Lyon imagines how he would edit the National Geographic Magazine

What follows is the  transcript of the talk delivered

to a standing room audience of six hundred photographers, journalists and editors on

January 9, 2014 at the National Geographic in Washington DC.   Lyon and Julian Bond then shared the stage while sixty images

were shown.Image

“I  wanted to talk a bit about Norman Mailer, whose biography, by J Michael Lennon , called,

A Double Life  I have been reading . The most time I spent around Norman Mailer was when we were both in a jail cell across the Potomac river in Alexandria Virginia.  This was 1967 and I was near  the end of  The Destruction  of Lower Manhattan, and about to do my work in the  Texas Prisons. I had driven down  from New York early that day with the sculptor Mark di  Suvero, who was walking with a cane. We both planned to be arrested that day, and since Mark was walking with a cane, we parked as close as we could to the Pentagon, and arriving at the massive building very early,  far in front of the marchers and protesters, which I now read reached 100,000 people. Just think of that astounding number.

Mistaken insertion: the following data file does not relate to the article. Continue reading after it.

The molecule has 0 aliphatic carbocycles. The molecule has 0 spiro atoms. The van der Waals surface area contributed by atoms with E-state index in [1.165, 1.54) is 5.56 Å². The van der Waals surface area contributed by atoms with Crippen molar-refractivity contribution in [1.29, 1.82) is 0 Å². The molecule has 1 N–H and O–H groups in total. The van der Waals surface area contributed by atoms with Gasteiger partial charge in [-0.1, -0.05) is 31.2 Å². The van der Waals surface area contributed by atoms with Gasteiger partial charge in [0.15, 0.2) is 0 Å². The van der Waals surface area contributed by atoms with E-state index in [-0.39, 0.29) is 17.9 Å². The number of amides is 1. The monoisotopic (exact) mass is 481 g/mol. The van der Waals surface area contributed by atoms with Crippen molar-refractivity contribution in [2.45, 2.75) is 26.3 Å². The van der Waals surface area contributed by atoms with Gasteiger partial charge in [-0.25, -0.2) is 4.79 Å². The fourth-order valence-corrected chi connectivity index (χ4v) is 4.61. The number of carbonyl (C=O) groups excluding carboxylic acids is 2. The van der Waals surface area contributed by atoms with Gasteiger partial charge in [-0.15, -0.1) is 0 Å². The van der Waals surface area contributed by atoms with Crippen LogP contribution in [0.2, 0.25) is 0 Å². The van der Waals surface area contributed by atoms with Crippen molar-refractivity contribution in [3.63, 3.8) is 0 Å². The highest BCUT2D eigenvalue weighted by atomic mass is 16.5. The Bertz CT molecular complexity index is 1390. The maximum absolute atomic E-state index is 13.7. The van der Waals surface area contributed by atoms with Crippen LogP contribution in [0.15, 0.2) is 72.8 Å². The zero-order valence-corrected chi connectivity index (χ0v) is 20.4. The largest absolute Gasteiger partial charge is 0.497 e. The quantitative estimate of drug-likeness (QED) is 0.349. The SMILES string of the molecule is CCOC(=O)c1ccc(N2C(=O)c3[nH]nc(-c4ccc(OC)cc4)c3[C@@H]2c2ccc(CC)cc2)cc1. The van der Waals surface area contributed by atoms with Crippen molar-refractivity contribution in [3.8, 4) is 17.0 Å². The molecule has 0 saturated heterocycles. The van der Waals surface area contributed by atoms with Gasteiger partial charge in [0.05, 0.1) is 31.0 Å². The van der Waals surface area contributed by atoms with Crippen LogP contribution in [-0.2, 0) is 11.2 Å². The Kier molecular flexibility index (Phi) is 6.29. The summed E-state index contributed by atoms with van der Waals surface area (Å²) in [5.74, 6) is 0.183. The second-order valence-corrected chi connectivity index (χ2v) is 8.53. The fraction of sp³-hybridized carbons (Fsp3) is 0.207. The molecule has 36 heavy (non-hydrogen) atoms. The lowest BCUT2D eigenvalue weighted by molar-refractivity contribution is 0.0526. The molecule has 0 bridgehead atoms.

This was an early protest against the war that would go on for another seven and a half years. The Pentagon has long flat steps leading up to it, and  that morning they were covered with interlocking rows of US Marshall’s, and Military Mps. Soldiers held out rifles with  bayonets affixed into  the face of children that would stuff flowers into the barrels, while the Marshall’s and Mps stood in  rows holding long batons, what we had called Billy Clubs in the south.   After making some pictures with a Nikon F Reflex,  I  had removed the single 35mm lens, and buried it in one pocket of my blue jeans, and did the same with the flat body. Two  more rolls of Tri X were deep inside another pocket. I might have removed the prism and wrapped that in a handkerchief. The idea was to get my   inside the jail with my camera. When di Suvero crossed the line and was being man handled by the baton swinging MP I went to defend him. Two U.S. Marshall’s  grabbed my arms, while another , standing directly   in front of me, hit me   across the crown  of  my head with his club,  knocking me unconscious. .